Many years after the idea of a digital humanities galvanized different genealogies of humanistic practice around the world, most institutions in North America have by now each attracted various forms of related talent to their libraries, departments and centers to help build capacity at the institutional level. What happens when that talent begins to collaborate across institutions at a massive scale? Or intra-institutionally guided by their own collaborative light outside established and unflinching reward mechanisms? In this presentation, Dr. Alex Gil will argue for a form of rapid organizing for change in non-hierarchical formats that can effectively draw from our collective talent pool in the digital humanities and adjacent formations. Using several specific case studies, including the most recent Torn Apart/Separados effort, the idea of a nimble tent, a mobilized humanities, will emerge as a possible bridge between the long-game of scholarship, and the short-game of political action in the now.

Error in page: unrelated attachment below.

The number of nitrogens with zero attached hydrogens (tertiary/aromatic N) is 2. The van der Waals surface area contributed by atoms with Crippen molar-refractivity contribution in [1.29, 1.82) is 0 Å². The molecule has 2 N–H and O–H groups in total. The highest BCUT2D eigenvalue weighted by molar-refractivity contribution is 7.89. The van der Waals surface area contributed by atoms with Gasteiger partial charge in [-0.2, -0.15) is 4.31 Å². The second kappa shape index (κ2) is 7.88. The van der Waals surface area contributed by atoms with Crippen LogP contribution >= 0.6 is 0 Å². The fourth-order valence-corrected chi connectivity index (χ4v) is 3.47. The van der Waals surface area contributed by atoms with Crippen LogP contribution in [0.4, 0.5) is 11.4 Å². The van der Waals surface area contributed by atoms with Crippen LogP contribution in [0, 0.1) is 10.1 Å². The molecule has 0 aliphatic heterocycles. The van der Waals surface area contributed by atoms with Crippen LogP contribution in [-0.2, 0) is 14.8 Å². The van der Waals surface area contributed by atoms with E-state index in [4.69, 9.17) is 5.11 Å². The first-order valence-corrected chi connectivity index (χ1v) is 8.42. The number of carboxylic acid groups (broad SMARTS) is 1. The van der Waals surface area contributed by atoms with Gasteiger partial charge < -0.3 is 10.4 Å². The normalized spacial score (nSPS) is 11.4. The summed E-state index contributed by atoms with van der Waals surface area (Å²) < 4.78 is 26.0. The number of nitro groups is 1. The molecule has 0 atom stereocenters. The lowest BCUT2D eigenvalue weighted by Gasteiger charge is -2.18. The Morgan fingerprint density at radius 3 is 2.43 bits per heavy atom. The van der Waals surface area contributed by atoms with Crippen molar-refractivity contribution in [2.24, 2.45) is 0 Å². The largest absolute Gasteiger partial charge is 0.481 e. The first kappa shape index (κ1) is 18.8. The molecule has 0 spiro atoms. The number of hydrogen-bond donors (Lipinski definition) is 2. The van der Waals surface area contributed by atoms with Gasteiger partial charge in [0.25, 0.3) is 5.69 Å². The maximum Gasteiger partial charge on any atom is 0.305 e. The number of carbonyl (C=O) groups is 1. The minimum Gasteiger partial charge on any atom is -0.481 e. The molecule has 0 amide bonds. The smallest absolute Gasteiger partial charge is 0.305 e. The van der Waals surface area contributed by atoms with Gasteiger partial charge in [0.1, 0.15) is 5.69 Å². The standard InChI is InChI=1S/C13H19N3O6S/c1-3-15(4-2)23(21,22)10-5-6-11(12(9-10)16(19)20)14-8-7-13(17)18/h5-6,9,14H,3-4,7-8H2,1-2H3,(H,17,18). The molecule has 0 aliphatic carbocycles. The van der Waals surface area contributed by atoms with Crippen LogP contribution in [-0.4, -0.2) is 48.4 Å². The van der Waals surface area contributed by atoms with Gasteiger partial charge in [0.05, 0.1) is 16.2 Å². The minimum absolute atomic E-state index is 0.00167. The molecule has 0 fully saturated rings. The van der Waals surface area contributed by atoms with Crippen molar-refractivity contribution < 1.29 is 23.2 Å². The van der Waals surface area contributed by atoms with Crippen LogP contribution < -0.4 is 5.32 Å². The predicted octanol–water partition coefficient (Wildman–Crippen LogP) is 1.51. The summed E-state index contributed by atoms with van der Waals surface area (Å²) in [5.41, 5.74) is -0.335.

Dr. Alex Gil is Digital Scholarship Librarian at Columbia University Libraries and Affiliate Faculty of the Department of English and Comparative Literature at Columbia University. He collaborates with faculty, students and library professionals leveraging computational and network technologies in humanities research, pedagogy and knowledge production. He is among the founders of several ongoing, warmly received initiatives where he currently plays leadership roles: Co-director of the Studio@Butler at Columbia University, a tech-light library innovation space focused on digital scholarship and pedagogy; faculty moderator of Columbia’s Group for Experimental Methods in the Humanities, a vibrant trans-disciplinary research cluster focused on experimental humanities; former chair of Global Outlook::Digital Humanities, an interest group connecting scholars around the world; senior editor of sx archipelagos, a journal of Caribbean Digital Studies, and co-wrangler of The Caribbean Digital conference series. Current projects include Ed, a digital platform for minimal editions of literary texts; Aimé Césaire and The Broken Record, a minimal computing experiment in long-form digital scholarship; and, In The Same Boats, a visualization of trans-Atlantic intersections of black intellectuals in the 20th century.